Energy Saving Grants | Government Grants for Energy Efficiency

Government Schemes to help reduce fuel poverty

Savings on fuel bills

Incredibly, the UK has the second highest rate of fuel poverty in Europe, ranking just behind Slovenia. This is partly due to high fuel costs and also as a result of the UK having an old, inefficient housing stock which was built with no regard to energy saving measures such as insulation.

​There are approximately 2.4 million households in England living in fuel poverty, which is 10.3% of total households. Unfortunately in Wales and Scotland the number of households in fuel poverty is even higher.

​Research by National Energy Action has found that more than 3,000 people were needlessly dying each year in the UK because they could not afford to properly heat their homes, and called for urgent action to end to the devastating but entirely preventable tragedy.


A household is classed as ‘fuel poor’ if it has above-average energy costs, and if paying those costs would push it below the poverty line as far as its remaining income was concerned. As a general rule-of-thumb, many people class fuel poverty as having to spend more than 10% of your income on fuel for your home.

​Fuel poverty affects the unemployed, people on low incomes, and people living in energy-inefficient properties. The Fuel Poverty Energy Efficiency Rating system measures the energy efficiency of a property, ranking dwellings from A to G, with A being the most efficient and G being the lowest.


If you’re struggling to keep up with your energy costs, you should remember that your energy provider won’t immediately cut off your supply. There are likely to be warning steps involved – for example, if you miss a bill payment, you’ll be sent a postal reminder after 14 days. This is generally followed by further correspondence and potentially even a home visit if the issue hasn’t been resolved.
Figure 1: Unfortunately many people living in fuel poverty have to rely on expensive forms of heating such as electric fires to keep warm.
Figure 3: A pie chart showing a breakdown of a typical domestic energy bill. The Green levy accounts for 10% to 20% of an average electricity bill.


The Energy Company Obligation (ECO) scheme places a requirement on the largest energy companies to fund the cost of energy saving measures such as loft insulation, wall insulation and replacement boilers to help lower carbon dioxide emissions and also to help reduce fuel poverty. ​The ECO scheme costs energy companies millions of pounds every year and they pay for this scheme by adding a ‘Green levy’ or a ‘tax’ on to everybody’s bill. This is sometimes called the ‘Environmental and Social Obligation’ on your annual bill and adds approximately £200 every year to the average fuel bill. ​More information on the Climate change levy can be found on the Governments OFGEM website: ​More information on the various grants available via the ECO scheme can be found by browsing the other pages on this website.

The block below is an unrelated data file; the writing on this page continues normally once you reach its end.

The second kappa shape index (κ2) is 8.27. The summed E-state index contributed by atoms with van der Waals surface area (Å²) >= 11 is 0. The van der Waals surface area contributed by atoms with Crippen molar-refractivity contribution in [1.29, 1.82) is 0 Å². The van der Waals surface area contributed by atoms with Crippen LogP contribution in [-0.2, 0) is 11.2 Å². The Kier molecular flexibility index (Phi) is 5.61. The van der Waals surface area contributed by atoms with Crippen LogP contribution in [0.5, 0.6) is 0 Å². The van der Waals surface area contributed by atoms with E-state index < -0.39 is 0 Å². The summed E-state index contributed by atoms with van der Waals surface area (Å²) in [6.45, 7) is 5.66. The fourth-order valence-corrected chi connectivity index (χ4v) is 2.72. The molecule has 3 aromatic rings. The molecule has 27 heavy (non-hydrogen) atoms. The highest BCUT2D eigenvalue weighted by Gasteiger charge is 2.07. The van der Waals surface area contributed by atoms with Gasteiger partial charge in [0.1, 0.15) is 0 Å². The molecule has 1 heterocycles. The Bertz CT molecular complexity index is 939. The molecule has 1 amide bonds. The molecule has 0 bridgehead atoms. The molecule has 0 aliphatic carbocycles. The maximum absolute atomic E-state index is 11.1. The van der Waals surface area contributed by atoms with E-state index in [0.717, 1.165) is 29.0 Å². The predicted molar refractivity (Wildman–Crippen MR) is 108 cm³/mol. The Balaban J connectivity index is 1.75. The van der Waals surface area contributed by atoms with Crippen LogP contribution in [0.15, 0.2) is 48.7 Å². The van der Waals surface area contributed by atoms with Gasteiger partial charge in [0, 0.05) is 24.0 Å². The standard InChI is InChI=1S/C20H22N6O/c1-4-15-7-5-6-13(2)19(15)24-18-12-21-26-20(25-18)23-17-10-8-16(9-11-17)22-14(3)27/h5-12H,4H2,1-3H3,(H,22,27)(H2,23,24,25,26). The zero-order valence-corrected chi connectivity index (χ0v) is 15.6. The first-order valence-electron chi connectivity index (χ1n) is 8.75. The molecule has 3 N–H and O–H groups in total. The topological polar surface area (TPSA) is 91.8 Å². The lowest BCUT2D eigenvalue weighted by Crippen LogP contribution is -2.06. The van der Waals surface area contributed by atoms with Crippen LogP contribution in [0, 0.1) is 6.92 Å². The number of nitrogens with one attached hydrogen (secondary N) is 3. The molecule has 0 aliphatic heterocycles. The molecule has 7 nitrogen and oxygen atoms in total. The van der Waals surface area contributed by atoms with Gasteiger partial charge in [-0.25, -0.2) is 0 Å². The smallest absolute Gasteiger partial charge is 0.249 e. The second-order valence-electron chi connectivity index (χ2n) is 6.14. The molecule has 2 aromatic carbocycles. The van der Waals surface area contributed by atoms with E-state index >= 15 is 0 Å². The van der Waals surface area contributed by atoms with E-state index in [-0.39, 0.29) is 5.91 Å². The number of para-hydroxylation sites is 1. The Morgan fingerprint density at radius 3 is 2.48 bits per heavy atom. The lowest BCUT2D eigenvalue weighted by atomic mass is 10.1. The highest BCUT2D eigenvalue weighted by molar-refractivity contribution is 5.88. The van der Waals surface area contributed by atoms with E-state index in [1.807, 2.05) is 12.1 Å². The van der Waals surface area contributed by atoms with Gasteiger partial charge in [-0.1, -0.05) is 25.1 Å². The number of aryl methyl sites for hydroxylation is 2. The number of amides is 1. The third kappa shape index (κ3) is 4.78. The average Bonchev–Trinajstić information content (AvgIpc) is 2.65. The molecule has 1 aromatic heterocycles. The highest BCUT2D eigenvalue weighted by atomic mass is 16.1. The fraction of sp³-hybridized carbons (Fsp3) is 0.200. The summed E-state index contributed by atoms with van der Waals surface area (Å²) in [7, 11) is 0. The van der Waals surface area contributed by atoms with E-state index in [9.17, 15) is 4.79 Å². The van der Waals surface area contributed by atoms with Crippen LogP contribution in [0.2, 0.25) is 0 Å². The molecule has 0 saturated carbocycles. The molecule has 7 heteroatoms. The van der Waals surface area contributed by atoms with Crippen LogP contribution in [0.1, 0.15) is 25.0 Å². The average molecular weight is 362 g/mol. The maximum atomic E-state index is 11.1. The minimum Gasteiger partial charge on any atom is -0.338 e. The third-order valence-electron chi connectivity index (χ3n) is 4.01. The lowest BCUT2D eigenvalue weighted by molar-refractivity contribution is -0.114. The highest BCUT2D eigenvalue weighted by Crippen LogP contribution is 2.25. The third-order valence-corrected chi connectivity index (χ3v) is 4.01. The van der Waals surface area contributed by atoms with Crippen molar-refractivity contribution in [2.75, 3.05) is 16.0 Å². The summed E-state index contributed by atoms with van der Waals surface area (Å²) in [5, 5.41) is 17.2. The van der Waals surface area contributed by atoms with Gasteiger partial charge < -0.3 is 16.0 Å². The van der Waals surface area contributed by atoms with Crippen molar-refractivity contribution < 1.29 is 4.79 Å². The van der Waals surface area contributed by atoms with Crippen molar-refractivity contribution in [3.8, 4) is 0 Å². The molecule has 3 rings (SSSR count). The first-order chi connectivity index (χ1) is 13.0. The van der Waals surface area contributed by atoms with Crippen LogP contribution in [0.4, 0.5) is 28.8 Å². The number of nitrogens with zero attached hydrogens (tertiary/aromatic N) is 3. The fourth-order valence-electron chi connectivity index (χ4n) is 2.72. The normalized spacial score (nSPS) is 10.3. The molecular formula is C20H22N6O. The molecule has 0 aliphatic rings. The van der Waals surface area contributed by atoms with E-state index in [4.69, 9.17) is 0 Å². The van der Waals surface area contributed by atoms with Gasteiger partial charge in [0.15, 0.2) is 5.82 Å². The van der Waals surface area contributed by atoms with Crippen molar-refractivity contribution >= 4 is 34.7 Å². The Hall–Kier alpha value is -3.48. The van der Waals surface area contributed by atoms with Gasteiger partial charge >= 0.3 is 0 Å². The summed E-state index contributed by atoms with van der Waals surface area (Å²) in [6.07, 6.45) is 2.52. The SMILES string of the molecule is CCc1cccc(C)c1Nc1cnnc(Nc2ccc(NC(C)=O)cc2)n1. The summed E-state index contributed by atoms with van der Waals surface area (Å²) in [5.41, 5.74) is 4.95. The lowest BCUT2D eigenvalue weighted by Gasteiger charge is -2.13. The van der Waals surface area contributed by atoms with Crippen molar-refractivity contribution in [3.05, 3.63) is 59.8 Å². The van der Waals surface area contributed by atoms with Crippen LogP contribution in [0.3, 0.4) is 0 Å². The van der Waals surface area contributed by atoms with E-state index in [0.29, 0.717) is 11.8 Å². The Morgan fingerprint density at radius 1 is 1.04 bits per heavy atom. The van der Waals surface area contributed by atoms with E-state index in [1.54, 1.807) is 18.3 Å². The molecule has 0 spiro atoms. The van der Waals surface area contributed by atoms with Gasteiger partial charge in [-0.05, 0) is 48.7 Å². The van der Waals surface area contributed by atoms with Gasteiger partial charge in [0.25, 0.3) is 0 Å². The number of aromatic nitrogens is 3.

You could receive between £100 and £300 to help you with your energy bills through the winter fuel payments scheme if you were born on or before 5 November 1954. If you are eligible and you receive a social security benefit, such as a state pension, then you’ll usually get this as an automatic payment. 


Cold weather payments are part of another government scheme that gives eligible people £25 for every period of seven days where the temperature reaches zero degrees Celsius or below. You might qualify for these payments if you receive:

  • Income support

  • Income-based jobseeker’s allowance

  • Income-related employment and support allowance

  • Universal credit

  • Pension credit

  • Warm home discount scheme

The warm home discount scheme offers to help you with your energy bill, giving you up to £140 as a one-time discount. The money isn’t paid to you directly – it is deducted from your electricity bill sometime between October and March instead.

You’ll either be eligible through the guaranteed credit element of Pension Credit, or you’ll qualify if you’re on a low income and you meet the standards set out by your supplier – if they’re involved in the scheme. 


We are able to help homeowners, tenants and landlords obtain funding for energy saving measures such as loft insulation, wall insulation, boilers and renewable energy.

The amount of funding that may be available varies depending on a number of factors including how old the property is, the size of the property, the type of fuel the property has and the Council area in which it is located.

Please complete the Grant Checker on our Home Page and our office will contact you to discuss your eligibility for a grant.

Check Your Eligibility Using Our Grant Checker

Please ensure that all information provided below is 100% accurate. Any errors in your personal information could delay or prevent you qualifying for a government funded grant 

Please note that you do not necessarily need to be in receipt of tax credits or benefits as we still may be able to obtain funding for you via your Council or through other funding schemes.  

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